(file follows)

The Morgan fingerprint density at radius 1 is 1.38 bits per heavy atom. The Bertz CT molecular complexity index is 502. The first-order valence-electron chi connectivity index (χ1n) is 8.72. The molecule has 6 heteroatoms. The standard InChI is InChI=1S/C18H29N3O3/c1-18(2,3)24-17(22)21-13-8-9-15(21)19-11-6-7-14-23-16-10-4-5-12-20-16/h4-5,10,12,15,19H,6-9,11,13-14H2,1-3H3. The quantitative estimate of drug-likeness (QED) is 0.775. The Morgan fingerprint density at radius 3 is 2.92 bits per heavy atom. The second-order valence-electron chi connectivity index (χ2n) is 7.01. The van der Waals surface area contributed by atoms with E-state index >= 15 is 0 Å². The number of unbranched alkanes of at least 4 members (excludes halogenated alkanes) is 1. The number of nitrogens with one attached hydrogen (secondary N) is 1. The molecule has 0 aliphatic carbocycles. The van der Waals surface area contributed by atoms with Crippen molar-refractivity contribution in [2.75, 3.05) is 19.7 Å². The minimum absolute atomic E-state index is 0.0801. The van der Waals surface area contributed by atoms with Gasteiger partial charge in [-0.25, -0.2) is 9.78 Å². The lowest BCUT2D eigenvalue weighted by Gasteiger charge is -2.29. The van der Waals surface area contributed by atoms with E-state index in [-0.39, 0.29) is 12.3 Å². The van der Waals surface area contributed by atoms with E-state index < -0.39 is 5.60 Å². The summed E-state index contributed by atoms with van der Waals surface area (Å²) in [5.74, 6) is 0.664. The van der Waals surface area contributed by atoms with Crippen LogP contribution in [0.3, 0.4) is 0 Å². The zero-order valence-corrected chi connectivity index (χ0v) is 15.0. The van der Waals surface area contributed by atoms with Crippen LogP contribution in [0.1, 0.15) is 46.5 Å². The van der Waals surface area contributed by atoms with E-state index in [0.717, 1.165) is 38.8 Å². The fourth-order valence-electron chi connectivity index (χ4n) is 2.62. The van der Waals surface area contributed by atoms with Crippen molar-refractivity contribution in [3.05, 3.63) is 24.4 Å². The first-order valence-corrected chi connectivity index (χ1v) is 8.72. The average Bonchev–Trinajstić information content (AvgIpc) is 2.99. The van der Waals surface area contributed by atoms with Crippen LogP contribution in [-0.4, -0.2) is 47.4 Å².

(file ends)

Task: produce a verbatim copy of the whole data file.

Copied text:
The Morgan fingerprint density at radius 1 is 1.38 bits per heavy atom. The Bertz CT molecular complexity index is 502. The first-order valence-electron chi connectivity index (χ1n) is 8.72. The molecule has 6 heteroatoms. The standard InChI is InChI=1S/C18H29N3O3/c1-18(2,3)24-17(22)21-13-8-9-15(21)19-11-6-7-14-23-16-10-4-5-12-20-16/h4-5,10,12,15,19H,6-9,11,13-14H2,1-3H3. The quantitative estimate of drug-likeness (QED) is 0.775. The Morgan fingerprint density at radius 3 is 2.92 bits per heavy atom. The second-order valence-electron chi connectivity index (χ2n) is 7.01. The van der Waals surface area contributed by atoms with E-state index >= 15 is 0 Å². The number of unbranched alkanes of at least 4 members (excludes halogenated alkanes) is 1. The number of nitrogens with one attached hydrogen (secondary N) is 1. The molecule has 0 aliphatic carbocycles. The van der Waals surface area contributed by atoms with Crippen molar-refractivity contribution in [2.75, 3.05) is 19.7 Å². The minimum absolute atomic E-state index is 0.0801. The van der Waals surface area contributed by atoms with Gasteiger partial charge in [-0.25, -0.2) is 9.78 Å². The lowest BCUT2D eigenvalue weighted by Gasteiger charge is -2.29. The van der Waals surface area contributed by atoms with E-state index in [-0.39, 0.29) is 12.3 Å². The van der Waals surface area contributed by atoms with E-state index < -0.39 is 5.60 Å². The summed E-state index contributed by atoms with van der Waals surface area (Å²) in [5.74, 6) is 0.664. The van der Waals surface area contributed by atoms with Crippen LogP contribution in [0.3, 0.4) is 0 Å². The zero-order valence-corrected chi connectivity index (χ0v) is 15.0. The van der Waals surface area contributed by atoms with Crippen LogP contribution in [0.1, 0.15) is 46.5 Å². The van der Waals surface area contributed by atoms with E-state index in [0.717, 1.165) is 38.8 Å². The fourth-order valence-electron chi connectivity index (χ4n) is 2.62. The van der Waals surface area contributed by atoms with Crippen molar-refractivity contribution in [3.05, 3.63) is 24.4 Å². The first-order valence-corrected chi connectivity index (χ1v) is 8.72. The average Bonchev–Trinajstić information content (AvgIpc) is 2.99. The van der Waals surface area contributed by atoms with Crippen LogP contribution in [-0.4, -0.2) is 47.4 Å².